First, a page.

Born in Brighton in 1975, British journalist, author, and broadcaster Caitlin Moran is celebrated for her irreverent, confessional takes on modern womanhood. She wrote her first children’s novel, The Chronicles of Narmo, at the age of 15 and has been working as an interviewer, TV critic and columnist for The Times since 18 – first gaining popularity for penning the satirical celebrity column ‘Celebrity Watch.’ For her prolific work in British media, she’s been awarded Columnist of the Year six times, and was named one of the nation’s most influential women by the BBC.

As an author, her bestselling memoir How to Be a Woman won the British Book Awards’ Book of the Year in 2011, and has gone on to be published in 28 countries. Her two collections of journalism, Moranthology, and Moranifesto, were Sunday Times bestsellers, and her novel, How to Build a Girl, debuted at #1, before being adapted into a 2019 coming-of-age comedy starring Beanie Feldstein. Its sequel, How To Be Famous, was also an instant bestseller, and her latest book, More Than a Woman, came out in 2020.

In a reading list for NY-based bookstore One Grand, Moran shared ten books that have most inspired her life and work. From Margaret Mitchell’s tale of unrequited teen love to an eclectic history of English food, explore her favorites below.

The Chronicles of Narnia by C.S. Lewis (also rec’d by Robert Smith, Tilda Swinton & Trevor Noah)

“We were too poor for holidays, so I holidayed in Narnia in my head, instead. Aslan was the sexy pivotal lion in my life, plus it’s made all wardrobes unexpectedly and lingeringly exciting.” -CM

Twopence To Cross The Mersey by Helen Forrester

“Forrester was the oldest of 8 children, in Depression-Era Liverpool. No school, no medicine, no hope – her life was exactly as mine would have been, had I not had the incredibly good fortune to be born after the introduction of the NHS and the Welfare State. I read it as a direct letter from her to me. It politicised me instantly.” -CM

A Portrait of the Artist as a Young Man by James Joyce (also rec’d by Hozier, Jim MorrisonLeonard CohenRATM & Susan Sontag)

“Amazingly, Joyce basically tells you how to be a writer here, in one of the most dazzling, lucid, visceral memoirs. The passage where he describes standing in the mouth of a shallow, pebbly river, at sunset, having a revelation about the rest of his life, is scientifically provable to get you as high as a quarter of an MDMA tablet.” -CM

The Secret Diary of Adrian Mole, Aged 13 3/4 by Sue Townsend

“One of the funniest books ever written. Read it as a teenager, and think Adrian is the hero. Read it again as an adult, and marvel at his mother. There are more laughs in this book than any other ever written.” -CM

The Hitchhiker’s Guide to the Galaxy by Douglas Adams (also rec’d by Elon Musk & Richard Branson)

“I would have done it with every character in HHGTTG in turn. Even Marvin, the Paranoid Android. Nerdy, liberal, wry, sci-fi and dazzlingly inventive, before that was the fashionable thing to be. Forget the film. Adore the book that invented the iPhone (The Guide) and Google Translate (the Babel fish)” -CM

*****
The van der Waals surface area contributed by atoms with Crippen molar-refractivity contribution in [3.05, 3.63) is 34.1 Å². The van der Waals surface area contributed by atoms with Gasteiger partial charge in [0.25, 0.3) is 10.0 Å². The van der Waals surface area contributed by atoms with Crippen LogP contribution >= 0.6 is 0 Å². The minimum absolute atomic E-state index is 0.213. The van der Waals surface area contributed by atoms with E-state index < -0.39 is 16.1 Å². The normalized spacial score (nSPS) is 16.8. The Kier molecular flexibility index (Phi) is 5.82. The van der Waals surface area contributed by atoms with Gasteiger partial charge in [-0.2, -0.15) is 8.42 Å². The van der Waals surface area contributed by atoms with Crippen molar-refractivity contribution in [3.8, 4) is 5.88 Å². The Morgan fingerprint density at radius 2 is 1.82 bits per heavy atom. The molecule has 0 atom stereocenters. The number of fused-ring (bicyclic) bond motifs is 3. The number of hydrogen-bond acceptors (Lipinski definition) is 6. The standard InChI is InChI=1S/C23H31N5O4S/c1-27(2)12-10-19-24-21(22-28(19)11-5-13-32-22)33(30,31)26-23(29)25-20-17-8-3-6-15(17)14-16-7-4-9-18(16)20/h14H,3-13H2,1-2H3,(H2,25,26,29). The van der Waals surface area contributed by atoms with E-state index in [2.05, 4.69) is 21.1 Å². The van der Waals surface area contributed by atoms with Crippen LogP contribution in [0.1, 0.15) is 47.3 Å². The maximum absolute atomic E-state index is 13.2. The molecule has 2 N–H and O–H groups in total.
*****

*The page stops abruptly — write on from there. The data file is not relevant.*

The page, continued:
Jane Eyre by Charlotte Brontë (also rec’d by Gwyneth Paltrow, Jane GoodallRose McGowanSuzanne Vega & Ursula K. Le Guin)

Food in England by Dorothy Hartley

“A history of British food that has the same, odd, dreamy, lysergic air as Through The Looking Glass. Takes you through an England of roast swans, possets, syllabubs, gold-leaf jellies, boiled elvers, and elderflower fritters.” -CM

The Dictionary

“It’s kinda old hat now, I guess, to have a paper dictionary, but I loved our dictionary so much-flicking through a book WITH ALL THE WORDS IN was like having a book with a million Christmases in. I kept a list of my most precious words on my wall, like trophies, or pressed flowers, or phone-numbers of hot boys: “Jaguary, mimosa, cathedral, lilac, shagreen, ardent, isosceles, attar of roses, uxurious, leopardskin, jubilee, zoo.” Every dictionary contains every word, and therefore every book-just not yet in the right order. Just like every person has a book inside them, too-just not yet in the right order. We are all dictionaries.” -CM

Gone with the Wind by Margaret Mitchell (also rec’d by Lena Dunham)

“Once you put aside the matter of OH MY GOD THE SLAVERY JESUS LOOK AT ALL THE FREAKING SLAVERY STOP WITH THE SLAVERY, MAN, the core concept of this book is amazing. It the most famous teen literature ever – Scarlett is 16 when the Civil War kicks off, and what keeps her going through the complete destruction of her family, status and life is her unrequited love for Ashley Wilkes. The idea of that kind of demented fantasy – let’s face it, Ashley’s a drip – keeping you going through awful years is such a key Teenage Girl Thing. The fuel is mad unrequited love, keeping you going. It inspired both the ‘Fantasy Love Affairs’ chapter in How To Be A Woman, and most of the plot of How To Build A Girl, hahaha.” -CM

Alice’s Adventures in Wonderland by Lewis Carroll (also rec’d by Hayao MiyazakiJohn Lennon, Maurice Sendak, Patti Smith & Rose McGowan)

“I’m sure, if you scan people’s brains, you can see the bit that lights up if you’ve read Alice In Wonderland. It is actually a cruelty for a human being not to be able to float down the river and meet the knitting sheep in the bulrushes.” -CM
Categories: Journalists Writers

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